Hands-on Preview: Tekken 7
There once was a time where fighting games flooded the gaming landscape. Built on the strength of the booming arcaded era, every developer wanted to release the next Street Fighter or Mortal Kombat. Namco embraced both the fighting game genre and 3D graphics with their iconic Tekken in 1994, with the series having multiple installments across home consoles since. We’re four years into the current console cycle, and finally, Tekken 7 is almost upon us. It has its ups and downs, but it’s quickly shaping up to be a must-have game for fighting game fans.
First things first, Tekken 7 has been in arcades since March 2015, though that isn’t to say that consoles will be receiving a straight-up port of the arcade version. Since its release, the arcade version of the game has received a number of patches and tweaks, including the addition of new features such as Rage Arts. Tekken 7 on consoles will receive the full benefit of over 2 years of market research, thanks to Bandai Namco and their arcade fans. This will make for a refreshing change from other fighting games that were rushed to their release and didn’t even feel finished.
So it’s going to be polished, but how will the home version of Tekken 7 differ from its arcade counterpart? Aside from running at a breathtaking 4K resolution and 60FPS on PC, the home version will have a Story Mode for players to playthrough, as well as a local Versus Mode, Online Modes, character customisation, and a VR mode for the PlayStation VR.
We recently played Tekken 7 at Bandai Namco’s Australian office, and we were even fortunate enough to sit down with Katsuhiro Harada, Tekken‘s producer and Michael Murray, one of Tekken‘s designers. Our interview can be found on the site here, and here are our thoughts on Tekken 7‘s home version.
It’s immediately noticeable just how gorgeous the game is. Having made the leap to the Unreal engine since its last outing, Tekken has never looked so good. It’s not just the environments, either, but even the smaller details such as frayed denim on jackets and jeans, strands of hair blowing in front of characters’ faces and smaller particle effects such as dust, steam and sparks. The new slow-motion features allow players to really take in all the detail, even if one of the characters featured is about to receive an absolute pummeling.
Speaking of slow-motion features, Tekken 7 elevates the action of its fights by adding intense new slow-motion moments. These were inspired by slow-motion action replays from popular sports such as boxing, and feel right at home in Tekken.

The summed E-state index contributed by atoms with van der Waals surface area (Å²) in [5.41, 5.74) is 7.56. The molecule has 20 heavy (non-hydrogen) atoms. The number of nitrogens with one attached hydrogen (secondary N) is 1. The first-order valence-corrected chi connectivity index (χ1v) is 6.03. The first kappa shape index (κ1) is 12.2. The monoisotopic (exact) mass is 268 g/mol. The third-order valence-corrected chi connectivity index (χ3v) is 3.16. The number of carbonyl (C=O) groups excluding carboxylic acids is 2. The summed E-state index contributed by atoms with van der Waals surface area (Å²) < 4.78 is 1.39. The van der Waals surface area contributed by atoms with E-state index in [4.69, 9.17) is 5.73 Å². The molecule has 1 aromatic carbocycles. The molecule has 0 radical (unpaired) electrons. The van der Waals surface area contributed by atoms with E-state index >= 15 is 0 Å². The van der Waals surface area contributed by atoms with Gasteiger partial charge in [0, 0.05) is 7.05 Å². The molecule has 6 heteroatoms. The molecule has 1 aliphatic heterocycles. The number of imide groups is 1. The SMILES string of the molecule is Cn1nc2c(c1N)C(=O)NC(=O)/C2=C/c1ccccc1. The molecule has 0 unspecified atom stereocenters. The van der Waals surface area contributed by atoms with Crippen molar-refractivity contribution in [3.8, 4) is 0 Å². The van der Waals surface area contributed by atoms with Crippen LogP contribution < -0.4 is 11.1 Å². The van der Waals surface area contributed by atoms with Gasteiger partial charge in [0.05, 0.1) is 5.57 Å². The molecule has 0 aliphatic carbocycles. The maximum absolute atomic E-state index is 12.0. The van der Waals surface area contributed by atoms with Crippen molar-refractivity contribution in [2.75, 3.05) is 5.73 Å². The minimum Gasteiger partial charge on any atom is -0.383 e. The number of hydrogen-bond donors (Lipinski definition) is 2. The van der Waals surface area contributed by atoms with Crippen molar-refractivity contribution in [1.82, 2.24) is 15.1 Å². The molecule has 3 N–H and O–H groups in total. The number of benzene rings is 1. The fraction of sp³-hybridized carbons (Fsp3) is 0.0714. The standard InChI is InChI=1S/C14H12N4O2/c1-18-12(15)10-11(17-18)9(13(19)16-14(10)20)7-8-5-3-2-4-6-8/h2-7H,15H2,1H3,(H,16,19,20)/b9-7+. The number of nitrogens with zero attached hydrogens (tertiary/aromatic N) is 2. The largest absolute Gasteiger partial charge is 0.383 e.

As both a fan of Tekken and Street Fighter, I couldn’t wait to take Akuma for a spin. I was assured by Katushiro Harada himself that the character is integral to Tekken 7‘s story, so I chose him as soon as I could. EX meter intact, its a credit to Bandai Namco that Akuma works so well as a guest character, though I suspect that Tekken purists will have a “no Akuma” rule upon the game’s release, as he is still able to use his hadouken projectile attacks.
Story Mode allows players to fight as various characters through an overarching narrative. As with a lot of fighting games, the storyis absolutely insane. Heihachi deflects heatseeking missiles with roundhouse kicks, boots down a 30 foot high steel door with another kick, and throws his child off a cliff after declaring him a weakling – with the player actually pressing buttons to hurl Kazuya off said cliff.
If you just care about gameplay, Tekken 7 looks to be on par. Controls are tight and responsive, and the game just feels so much better than previous entries. Everything you’ve come to know and love about Tekken is there, with a few new features. Rage Arts are new moves that are able to be executed when a player’s health is low, feeling like a super finisher from Street Fighter or an X-ray move from Mortal Kombat X. Some of these are extremely simple to pull off, such as Lars’ Rage Art, which is initiated by pressing both punch buttons. Power crushes are moves that can’t be interrupted, despite the player taking damage if they are hit during them. There are times where some Rage Arts and Power Crushes feel overpowered, so I’m hoping that they are able to be turned off in various game modes if the player wants.
Tekken 7‘s home version can’t come quick enough. It looks and plays great on consoles, and is truly stunning in 4K resolution on PC. There are post-launch content plans in place, and the game benefits from over two years of updates from its arcade version. We can’t wait for its full release.
Tekken 7 release on June 2nd for Xbox One, PC and PS4.